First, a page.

Remember that the natural action of the bike is to be stable. Inputs cause the bike to turn. Good practice is to go somewhere and do figure eights. You will soon find insight into the dynamics.
__________________
The older I get, the faster I was.
fast1075 is offline   Reply With Quote
Old 01-13-2014, 05:12 PM   #1389
JohnCW
Studly Adventurer
 
Joined: Dec 2013
Location: Sydney, Australia
Oddometer: 976
Quote:
Originally Posted by Stens25 View Post
I have noticed that my hands are 'falling asleep' when I ride more than about 15 minutes. I'm not squeezing my hands or have some type of weird riding position. I'm 6-2 and riding a stock height Honda XR650L, so it seems to 'fit' me fine.

Any advice? My brain has me going in the direction of bar risers to lift my hands and arms a little higher. I seem to be pressing down into the bars at the current angle of setup.
I'm the same height as you and ride a smaller XT250 as a commuter. I'm surprised that you would find the bars of this style of bike to low. A natural position is a feature of this style of bike.

The plank seats of dual-sport bikes can create problems. There are often very hard which means you tense up right up your spine, and the other problem is they make you slide forward. As a bigger person you probably need to sit back on the seat to fit properly, but the seat is always fighting against you in doing this. These problems can be corrected with a seat cover or change of seat. Not saying this is the problem, just something to think about.
JohnCW is offline   Reply With Quote
Old 01-13-2014, 08:23 PM   #1390
sineti
luv2ride
 
sineti's Avatar
 
Joined: Jan 2014
Location: NYC
Oddometer: 20
wear your helmet and keep your finger on the horn when passing cars weaving through lanes-which your technically not supposed to do, but will have to do anyway.
sineti is offline   Reply With Quote
Old 01-18-2014, 08:06 PM   #1391
Stens25
Back in the saddle..
 
Joined: Nov 2012
Location: Southern Idaho
Oddometer: 17
Thanks for the ideas...

Thanks for the ideas everyone. I'm going to try the risers and some Pro-Tapers.

Quote:
Originally Posted by DAKEZ View Post
2" risers. You can thank me later.
Stens25 is offline   Reply With Quote
Old 01-18-2014, 08:08 PM   #1392
Stens25
Back in the saddle..
 
Joined: Nov 2012
Location: Southern Idaho
Oddometer: 17
Seat position...

Thanks for the ideas. My seat has been recovered, so I think I'm going to tear it apart in the next couple weeks and rebuild it. We have an upholstery shop pretty close, so maybe I'll go buy some high-quality, firm seat foam and give that a shot.

Quote:
Originally Posted by JohnCW View Post
I'm the same height as you and ride a smaller XT250 as a commuter. I'm surprised that you would find the bars of this style of bike to low. A natural position is a feature of this style of bike.

The plank seats of dual-sport bikes can create problems. There are often very hard which means you tense up right up your spine, and the other problem is they make you slide forward. As a bigger person you probably need to sit back on the seat to fit properly, but the seat is always fighting against you in doing this. These problems can be corrected with a seat cover or change of seat. Not saying this is the problem, just something to think about.
Stens25 is offline   Reply With Quote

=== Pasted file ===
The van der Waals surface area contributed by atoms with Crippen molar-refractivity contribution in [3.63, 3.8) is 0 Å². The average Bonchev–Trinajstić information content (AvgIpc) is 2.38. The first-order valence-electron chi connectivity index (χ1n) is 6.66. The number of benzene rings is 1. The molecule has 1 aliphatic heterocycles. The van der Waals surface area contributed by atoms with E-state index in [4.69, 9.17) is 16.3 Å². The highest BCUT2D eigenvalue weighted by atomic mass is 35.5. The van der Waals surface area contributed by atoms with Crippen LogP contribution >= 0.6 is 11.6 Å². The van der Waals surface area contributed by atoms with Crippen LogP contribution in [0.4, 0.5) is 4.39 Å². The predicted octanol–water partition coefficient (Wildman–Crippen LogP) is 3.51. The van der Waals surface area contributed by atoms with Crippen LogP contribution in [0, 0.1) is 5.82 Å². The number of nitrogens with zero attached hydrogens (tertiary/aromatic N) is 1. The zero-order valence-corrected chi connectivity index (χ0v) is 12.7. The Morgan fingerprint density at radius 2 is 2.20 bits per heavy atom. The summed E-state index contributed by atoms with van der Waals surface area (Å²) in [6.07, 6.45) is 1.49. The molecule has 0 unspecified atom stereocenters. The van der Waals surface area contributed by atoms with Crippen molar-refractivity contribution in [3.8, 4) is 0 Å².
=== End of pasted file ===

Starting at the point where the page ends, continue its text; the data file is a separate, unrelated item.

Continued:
Old 01-21-2014, 05:01 PM   #1393
fast1075
Fasterizer
 
Joined: Dec 2013
Location: Flaw'da
Oddometer: 143
I had a DRZ400 for a while. The seat was a pure torture device. It wasn't because it was HARD (which it was hard), it was that it was narrow, giving no support. I would be in agony after 40 or 50 miles. It was fun to ride, but I ended up selling it because of the horrible ergos.

I had a Buell Blast once that suffered the same problem with a horrible seat. I ended up with a Corbin on it. Nice wide seat pan for support. The Corbin was hard as stone too, but the added support made it a 500 mile seat.

The stock seat on my Buell XB12s was horrible too. Really thick soft foam, but was miserable. I put on a factory "low" seat that has far less padding, but makes the seat effectively much wider. Much better support, good for a few hundred miles without much trouble.

You results may vary.
__________________
The older I get, the faster I was.
fast1075 is offline   Reply With Quote
Old 01-23-2014, 02:20 PM   #1394
usgser
Beastly Adventurer
 
Joined: Nov 2005
Location: Westside WA
Oddometer: 2,036
Sorry, didn't read the entire 100 pages of replies and not going into learning skills/motorcycle maint etc. IMHO number one survival rule is SITUATIONAL AWARENESS. #2 is: Don't put yourself into a scenario you're not skilled/capable of getting out of. Riding over your head is on parr with learning into a punch...never a good offense or defense. #3: Pain sucks.
usgser is offline   Reply With Quote
Old 01-24-2014, 03:54 AM   #1395
JohnCW
Studly Adventurer
 
Joined: Dec 2013
Location: Sydney, Australia
Oddometer: 976
Quote:
Originally Posted by usgser View Post
Sorry, didn't read the entire 100 pages of replies and not going into learning skills/motorcycle maint etc. IMHO number one survival rule is SITUATIONAL AWARENESS. #2 is: Don't put yourself into a scenario you're not skilled/capable of getting out of. Riding over your head is on parr with learning into a punch...never a good offense or defense. #3: Pain sucks.
Don't disagree....but! I'm currently teaching my 20 year old daughter to drive. She is up to a point of adequate driving technique, and a reasonable understanding of the road rules. But..... she lack appropriate SITUATIONAL AWARENESS. I keep constantly keep telling her to keep a greater distance, slow down approaching a heavy traffic spot, etc. But is seems without the potential situation having some real meaning due to a near miss or actual accident, goes in one ear and out the other.

Sort of a chicken - egg situation. How do they get situational awareness without actual situations making real the need to have situational awareness. While that experience may be an expensive trip to the panel shop in a car, it may be the hospital or worse on a bike.

Dunno the answer.
JohnCW is offline   Reply With Quote
Reply

Share

Thread Tools Search this Thread
Search this Thread:

.
Display Modes

Posting Rules
You may not post new threads
You may not post replies
You may not post attachments
You may not edit your posts

BB code is On
Smilies are On
[IMG] code is On
HTML code is On

Forum Jump


Times are GMT -7.   It's 05:08 PM.


Powered by vBulletin® Version 3.8.5
Copyright ©2000 - 2014, Jelsoft Enterprises Ltd.
Copyright ADVrider 2011-2014